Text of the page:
Blah let the attackers have their fun while you keep your eye on Blaine's objective. We know he is.
Message: Posted by: Roberto Gee (Nov 24, 2003 07:03AM)
Are you kidding? "Bad" publicity? No such thing. Look at Michael Jackson. David Blaine's name is bigger than ever after his suspended box stunt over the Thames. He made more than most people make in a lifetime, over the TV rights to this stunt.

Whatever his personal reasons for doing it—which I thought he articulated pretty well on Larry King—there's no question that he's far, far better known now than he was before.


Magic? Of course not.

His book [i]Man of Mystery[/i] is selling quite well, thank you.

Blaine will never be respected as a magician doing phonied-up (in post-editing) Balducci levitations for his TV specials or rudimentary IT work on the street. But he's gotten more publicity for magic in general in the last two years than Copperfield, Burton, Pendragons, etc., COMBINED.

As for Blaine's "attackers," I think it was Liberace who once said, "I'm crying all the way to the bank."
Message: Posted by: Lee Darrow (Nov 25, 2003 01:49PM)
No such thing as bad publicity.


Ask Fatty Arbuckle (it led to his death), Errol Flynn (as in "In like Flynn" regarding his escapades with two supposedly underage females pulling an entrapment scheme on him), Scott Peterson, O.J. Simpson, and yes, Michael Jackson, whose new release is not selling in droves, by any stretch of the imagination.

Ask anyone who has been falsely accused of child abuse in the press.

There sure as Hades IS such a thing as bad publicity!

But Blaine isn't getting any of that! ;)

Lee Darrow, C.Ht.
Message: Posted by: JesterMan (Jan 10, 2004 08:55PM)
On 2003-11-24 08:03, Roberto Gee wrote:
...But he's gotten more publicity for MAGIC in general in the last two years than...
I almost agree with this; he has gotten more publicity for HIMSELF than the others mentioned. It's been quite a while since I've heard much mention of him doing anything magical worthy of note. I believe that his actions just encourage layman to think us ALL a bit "off". While that may, in fact, be true, if I am "off" it is in an entirely different way.

When Jacko gets caught (allegedly...;-) with his panties down, no one looks askance at all musicians, however, when (one of) the most highly visible magicians has folks questioning his hold on reality, I think we really do get painted with the same brush as him by the mass public. (At least for a time.)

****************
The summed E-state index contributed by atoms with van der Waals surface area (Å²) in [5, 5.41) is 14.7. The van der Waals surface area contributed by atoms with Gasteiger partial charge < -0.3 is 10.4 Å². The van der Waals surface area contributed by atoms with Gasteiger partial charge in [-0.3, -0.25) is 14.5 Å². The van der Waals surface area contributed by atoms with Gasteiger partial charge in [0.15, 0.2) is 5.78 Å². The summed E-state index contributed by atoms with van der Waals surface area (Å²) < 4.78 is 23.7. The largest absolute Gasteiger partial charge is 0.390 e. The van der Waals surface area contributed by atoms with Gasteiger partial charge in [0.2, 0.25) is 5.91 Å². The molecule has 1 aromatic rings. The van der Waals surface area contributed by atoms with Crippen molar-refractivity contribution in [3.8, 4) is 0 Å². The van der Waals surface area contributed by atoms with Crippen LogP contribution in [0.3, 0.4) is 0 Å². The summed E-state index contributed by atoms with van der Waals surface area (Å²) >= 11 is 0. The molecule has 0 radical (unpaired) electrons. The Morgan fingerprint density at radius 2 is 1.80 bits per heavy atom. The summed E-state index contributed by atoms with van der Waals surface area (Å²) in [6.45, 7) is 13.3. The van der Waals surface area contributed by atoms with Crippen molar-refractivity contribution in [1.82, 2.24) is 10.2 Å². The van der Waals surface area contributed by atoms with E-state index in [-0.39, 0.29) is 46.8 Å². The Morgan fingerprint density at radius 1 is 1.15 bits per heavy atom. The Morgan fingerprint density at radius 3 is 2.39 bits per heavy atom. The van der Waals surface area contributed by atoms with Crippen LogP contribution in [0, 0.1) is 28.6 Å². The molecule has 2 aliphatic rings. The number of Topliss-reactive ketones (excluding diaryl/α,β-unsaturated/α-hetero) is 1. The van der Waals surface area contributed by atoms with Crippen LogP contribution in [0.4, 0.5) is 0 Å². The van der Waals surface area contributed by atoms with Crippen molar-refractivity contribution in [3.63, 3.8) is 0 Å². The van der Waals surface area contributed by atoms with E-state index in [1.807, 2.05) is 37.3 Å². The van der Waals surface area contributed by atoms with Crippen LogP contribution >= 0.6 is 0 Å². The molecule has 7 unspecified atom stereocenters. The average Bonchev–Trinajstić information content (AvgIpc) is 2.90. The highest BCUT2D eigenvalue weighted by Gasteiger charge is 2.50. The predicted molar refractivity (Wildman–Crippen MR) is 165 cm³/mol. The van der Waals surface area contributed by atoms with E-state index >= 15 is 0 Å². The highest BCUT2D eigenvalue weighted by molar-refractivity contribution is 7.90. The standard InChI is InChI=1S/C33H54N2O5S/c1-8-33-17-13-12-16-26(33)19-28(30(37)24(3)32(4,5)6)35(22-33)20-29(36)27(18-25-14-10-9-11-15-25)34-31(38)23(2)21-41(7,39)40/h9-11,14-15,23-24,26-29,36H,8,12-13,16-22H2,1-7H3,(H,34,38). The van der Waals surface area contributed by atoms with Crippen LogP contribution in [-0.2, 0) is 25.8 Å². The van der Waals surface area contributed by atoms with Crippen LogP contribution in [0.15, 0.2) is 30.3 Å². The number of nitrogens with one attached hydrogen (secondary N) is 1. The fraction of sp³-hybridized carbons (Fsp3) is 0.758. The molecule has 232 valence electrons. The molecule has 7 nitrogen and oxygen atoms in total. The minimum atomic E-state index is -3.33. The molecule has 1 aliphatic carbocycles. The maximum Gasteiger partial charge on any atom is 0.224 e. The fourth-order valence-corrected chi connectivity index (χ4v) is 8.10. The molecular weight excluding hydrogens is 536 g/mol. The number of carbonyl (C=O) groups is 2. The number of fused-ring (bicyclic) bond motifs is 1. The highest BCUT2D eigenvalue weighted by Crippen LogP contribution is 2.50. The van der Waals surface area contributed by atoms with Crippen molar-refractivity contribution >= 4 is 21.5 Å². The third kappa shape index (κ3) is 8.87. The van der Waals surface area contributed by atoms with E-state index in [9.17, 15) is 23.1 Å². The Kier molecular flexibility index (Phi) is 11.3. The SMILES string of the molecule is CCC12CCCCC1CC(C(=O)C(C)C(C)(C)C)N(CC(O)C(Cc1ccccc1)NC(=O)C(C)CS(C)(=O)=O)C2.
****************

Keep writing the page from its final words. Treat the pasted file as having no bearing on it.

When a post went up on the site where I am a Mod about the "attacks" the very first thought I had was, the "attackers" are stooges. I think the only danger anyone was ever in was getting scrambled egg in their hair from the drippings, as noted above.

Message: Posted by: nimrod (Jan 11, 2004 05:09AM)
Saying what Blaine does isn't magic is like saying what Houdini did wasn't magic. The line between escaping and surviving is maybe visible to our eyes, but for the laymen it's all more or less the same—an amazing stunt.

Nimrod, Israel
Message: Posted by: ChrisZampese (Jan 11, 2004 07:55PM)

Blaine did not "escape" this box. He did the exact opposite!

I don't think the location had too much to do with the reactions. I think it was the stunt he choose more than anything. The stunts that he performed in America at least had some real challenge about them (standing on a pole, extreme cold, etc.) but the Thames stunt really didn't stretch him to an extreme limit. There was also not the same "excitement" due to the lack of physical danger and the length of the stunt.
Message: Posted by: JesterMan (Jan 12, 2004 10:19PM)
... but for the laymen it's all more or less the same—an amazing stunt.
Nimrod, Israel
[/quote]Your last sentence was dead on: What he did was a STUNT! Magic and stunts are not necessarily the same, and are not in this case. What he did relates to magic no more than Bono being an activist is related to his singing career. Both are in the public eye, but he is doing two different things.

Now, if he had escaped/vanished from the box, the ice, or the pole, then we'd be seeing magic.

I just wish that people would compare these acts to what Evel Knievel or Dave Osbourne do, rather than the fallout falling on our heads, as it were, and getting people to talk about a raised level of concern in "our" community.
Message: Posted by: Chris H (Jan 13, 2004 03:44AM)
It's disappointing that he seems to have "used" magic to get to where he wanted to be. In all honesty, there's no way that his career would have been successful if, as a guy nobody had ever heard of, he came out and said "I'm gonna live in a box for seven days, then freeze myself, then stand on a pole, and then live in a bigger box for 44 days". People would have thought he was a nutter! It seems he's used the magic to get to where he wanted to be, and now just kinda ditched it for his stunts.

Cheers guys,
-- Topher
Message: Posted by: Jordan Piper (Jan 13, 2004 05:43PM)
Maybe some of us are a little confused. David Blaine is not a magician. As he himself has been quoted, he is a performer. Who cares if he does magic on the streets or hangs in a box as a stunt? The bottom line is that he entertains people.